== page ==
Fallow or Failure? Urbanization in the Age of SpeculationChristopher Marcinkoski
The fallowing of land implies that a process of resource extraction has previously occurred. It suggests a period of intentional recovery and rest for a territory that has recently served an anthropogenically productive purpose. And it also intimates that said productive purpose—or a similar one—will soon be reinitiated on the territory in question as part of an ongoing process of land cultivation and management. In this way, to lie fallow suggests both an active, productive past and—more importantly in the context of design and planning praxis—an equally active and productive future.
Tamensourt, Morocco: the first new town constructed as part of the state’s ambitious 2004 Ville Nouvelle program.
Despite the potential parallels between agricultural and urbanization regimes, this familiar sequence of operations (extract, recover, extract) does not so easily apply to land that has been subjected to contemporary speculative urbanization practices. In these cases, once value has been extracted from a piece of land—either economic value through a series of transactions, or environmental value as a result of stripping and denuding landcover—there is neither the guarantee of recovery or regeneration during the “fallow” period, nor the assurance of future productivity through occupation.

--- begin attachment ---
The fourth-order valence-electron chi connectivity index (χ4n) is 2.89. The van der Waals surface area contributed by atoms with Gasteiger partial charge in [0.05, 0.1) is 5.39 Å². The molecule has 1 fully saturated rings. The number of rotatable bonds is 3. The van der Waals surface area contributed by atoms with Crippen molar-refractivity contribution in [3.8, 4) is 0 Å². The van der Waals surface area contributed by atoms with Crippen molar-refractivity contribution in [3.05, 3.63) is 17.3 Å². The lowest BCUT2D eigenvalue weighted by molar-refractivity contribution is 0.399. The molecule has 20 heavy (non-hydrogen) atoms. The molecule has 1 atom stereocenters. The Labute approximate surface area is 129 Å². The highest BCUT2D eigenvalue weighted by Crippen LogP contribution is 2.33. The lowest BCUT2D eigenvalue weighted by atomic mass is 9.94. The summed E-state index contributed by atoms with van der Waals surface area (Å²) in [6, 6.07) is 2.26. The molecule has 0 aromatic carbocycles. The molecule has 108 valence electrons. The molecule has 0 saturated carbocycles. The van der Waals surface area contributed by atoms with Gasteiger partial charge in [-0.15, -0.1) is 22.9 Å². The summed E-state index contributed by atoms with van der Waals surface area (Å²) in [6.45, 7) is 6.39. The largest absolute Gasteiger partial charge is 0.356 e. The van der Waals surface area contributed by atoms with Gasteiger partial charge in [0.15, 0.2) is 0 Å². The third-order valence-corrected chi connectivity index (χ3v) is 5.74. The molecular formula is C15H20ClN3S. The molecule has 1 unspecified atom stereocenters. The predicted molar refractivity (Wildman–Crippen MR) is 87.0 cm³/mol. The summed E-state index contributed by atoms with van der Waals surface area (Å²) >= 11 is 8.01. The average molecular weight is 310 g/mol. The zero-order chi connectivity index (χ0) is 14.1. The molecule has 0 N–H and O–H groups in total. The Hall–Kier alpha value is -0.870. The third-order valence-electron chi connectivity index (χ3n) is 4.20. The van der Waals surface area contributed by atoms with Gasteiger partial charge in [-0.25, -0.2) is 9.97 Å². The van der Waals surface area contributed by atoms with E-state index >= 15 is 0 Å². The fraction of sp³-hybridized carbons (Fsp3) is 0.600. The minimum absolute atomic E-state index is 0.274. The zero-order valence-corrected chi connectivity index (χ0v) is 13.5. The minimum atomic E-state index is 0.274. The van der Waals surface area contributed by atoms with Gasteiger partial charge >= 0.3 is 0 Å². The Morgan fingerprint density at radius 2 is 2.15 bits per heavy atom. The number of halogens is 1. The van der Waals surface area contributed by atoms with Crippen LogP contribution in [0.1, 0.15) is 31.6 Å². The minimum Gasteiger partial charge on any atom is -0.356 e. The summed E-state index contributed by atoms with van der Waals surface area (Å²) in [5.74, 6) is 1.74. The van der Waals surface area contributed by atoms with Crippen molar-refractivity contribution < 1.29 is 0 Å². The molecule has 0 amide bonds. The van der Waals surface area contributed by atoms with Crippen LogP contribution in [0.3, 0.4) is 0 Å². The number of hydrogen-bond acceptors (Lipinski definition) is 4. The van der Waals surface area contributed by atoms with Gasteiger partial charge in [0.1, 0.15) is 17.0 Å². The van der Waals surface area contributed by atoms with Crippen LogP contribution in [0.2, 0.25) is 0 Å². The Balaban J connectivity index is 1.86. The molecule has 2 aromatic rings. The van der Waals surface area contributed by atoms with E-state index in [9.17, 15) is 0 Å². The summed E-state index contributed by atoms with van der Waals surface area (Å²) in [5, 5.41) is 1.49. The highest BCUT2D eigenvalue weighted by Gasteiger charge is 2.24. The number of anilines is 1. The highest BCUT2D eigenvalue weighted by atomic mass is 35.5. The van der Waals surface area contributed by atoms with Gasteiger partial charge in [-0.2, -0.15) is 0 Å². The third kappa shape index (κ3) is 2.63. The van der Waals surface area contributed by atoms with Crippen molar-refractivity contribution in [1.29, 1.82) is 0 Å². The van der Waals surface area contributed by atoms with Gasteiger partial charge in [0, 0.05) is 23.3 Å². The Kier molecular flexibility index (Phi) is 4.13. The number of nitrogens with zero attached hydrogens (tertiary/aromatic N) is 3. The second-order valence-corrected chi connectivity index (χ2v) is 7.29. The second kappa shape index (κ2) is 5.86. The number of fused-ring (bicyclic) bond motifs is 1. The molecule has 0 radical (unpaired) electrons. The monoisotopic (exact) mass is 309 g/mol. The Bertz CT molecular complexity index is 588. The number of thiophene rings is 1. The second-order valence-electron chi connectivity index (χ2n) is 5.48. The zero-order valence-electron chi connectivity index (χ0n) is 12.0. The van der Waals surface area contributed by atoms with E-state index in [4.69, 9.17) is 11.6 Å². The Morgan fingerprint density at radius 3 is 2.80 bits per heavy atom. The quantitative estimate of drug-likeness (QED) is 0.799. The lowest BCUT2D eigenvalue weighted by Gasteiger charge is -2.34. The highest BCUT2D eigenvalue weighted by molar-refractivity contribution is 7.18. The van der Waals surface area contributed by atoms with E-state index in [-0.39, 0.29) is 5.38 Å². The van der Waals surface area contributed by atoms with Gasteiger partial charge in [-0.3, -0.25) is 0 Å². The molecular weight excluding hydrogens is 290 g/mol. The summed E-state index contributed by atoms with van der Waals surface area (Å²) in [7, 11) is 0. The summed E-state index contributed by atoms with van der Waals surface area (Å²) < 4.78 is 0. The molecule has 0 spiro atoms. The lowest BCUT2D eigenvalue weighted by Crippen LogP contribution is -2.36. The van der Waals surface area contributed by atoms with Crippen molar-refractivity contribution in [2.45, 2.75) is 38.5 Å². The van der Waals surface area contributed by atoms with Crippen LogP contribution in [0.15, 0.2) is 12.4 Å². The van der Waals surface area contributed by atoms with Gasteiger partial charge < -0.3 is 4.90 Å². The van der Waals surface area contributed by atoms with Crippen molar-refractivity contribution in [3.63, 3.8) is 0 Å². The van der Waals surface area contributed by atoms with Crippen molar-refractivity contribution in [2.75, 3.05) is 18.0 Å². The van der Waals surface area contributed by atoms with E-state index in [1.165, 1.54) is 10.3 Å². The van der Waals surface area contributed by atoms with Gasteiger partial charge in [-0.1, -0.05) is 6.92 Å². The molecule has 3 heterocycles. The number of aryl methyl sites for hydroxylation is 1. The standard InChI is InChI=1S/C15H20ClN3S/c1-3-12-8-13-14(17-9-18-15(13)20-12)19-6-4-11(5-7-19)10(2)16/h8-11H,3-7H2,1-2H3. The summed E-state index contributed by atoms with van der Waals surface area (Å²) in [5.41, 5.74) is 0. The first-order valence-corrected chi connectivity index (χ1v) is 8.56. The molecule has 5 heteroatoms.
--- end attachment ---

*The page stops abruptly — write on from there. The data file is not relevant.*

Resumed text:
Regardless of the recent academic rhetoric on process and emergence, this reality manifests itself in contemporary urban planning and design practice that is still characterized by the emphasis on outcome—or the image of outcome—above all else. As others have argued, this suggests urbanization is increasingly understood as the manufacture of a saleable product, whether physical or financial, rather than the structuring of an ongoing process capable of accommodating settlement, culture, and commerce.
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